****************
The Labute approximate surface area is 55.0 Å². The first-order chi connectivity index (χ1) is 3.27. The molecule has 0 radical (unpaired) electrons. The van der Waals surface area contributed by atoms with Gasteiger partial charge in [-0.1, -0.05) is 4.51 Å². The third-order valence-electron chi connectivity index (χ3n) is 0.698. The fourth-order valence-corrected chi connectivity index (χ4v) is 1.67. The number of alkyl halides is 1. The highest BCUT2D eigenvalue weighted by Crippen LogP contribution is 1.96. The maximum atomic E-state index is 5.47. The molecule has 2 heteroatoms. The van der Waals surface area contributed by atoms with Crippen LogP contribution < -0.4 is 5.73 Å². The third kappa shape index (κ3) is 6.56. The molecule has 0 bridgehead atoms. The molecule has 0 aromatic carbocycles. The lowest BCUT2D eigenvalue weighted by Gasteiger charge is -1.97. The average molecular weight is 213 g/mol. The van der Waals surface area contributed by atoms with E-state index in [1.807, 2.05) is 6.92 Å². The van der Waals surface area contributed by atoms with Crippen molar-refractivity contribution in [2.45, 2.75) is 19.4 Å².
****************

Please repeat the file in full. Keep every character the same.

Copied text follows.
The Labute approximate surface area is 55.0 Å². The first-order chi connectivity index (χ1) is 3.27. The molecule has 0 radical (unpaired) electrons. The van der Waals surface area contributed by atoms with Gasteiger partial charge in [-0.1, -0.05) is 4.51 Å². The third-order valence-electron chi connectivity index (χ3n) is 0.698. The fourth-order valence-corrected chi connectivity index (χ4v) is 1.67. The number of alkyl halides is 1. The highest BCUT2D eigenvalue weighted by Crippen LogP contribution is 1.96. The maximum atomic E-state index is 5.47. The molecule has 2 heteroatoms. The van der Waals surface area contributed by atoms with Crippen LogP contribution < -0.4 is 5.73 Å². The third kappa shape index (κ3) is 6.56. The molecule has 0 bridgehead atoms. The molecule has 0 aromatic carbocycles. The lowest BCUT2D eigenvalue weighted by Gasteiger charge is -1.97. The average molecular weight is 213 g/mol. The van der Waals surface area contributed by atoms with E-state index in [1.807, 2.05) is 6.92 Å². The van der Waals surface area contributed by atoms with Crippen molar-refractivity contribution in [2.45, 2.75) is 19.4 Å².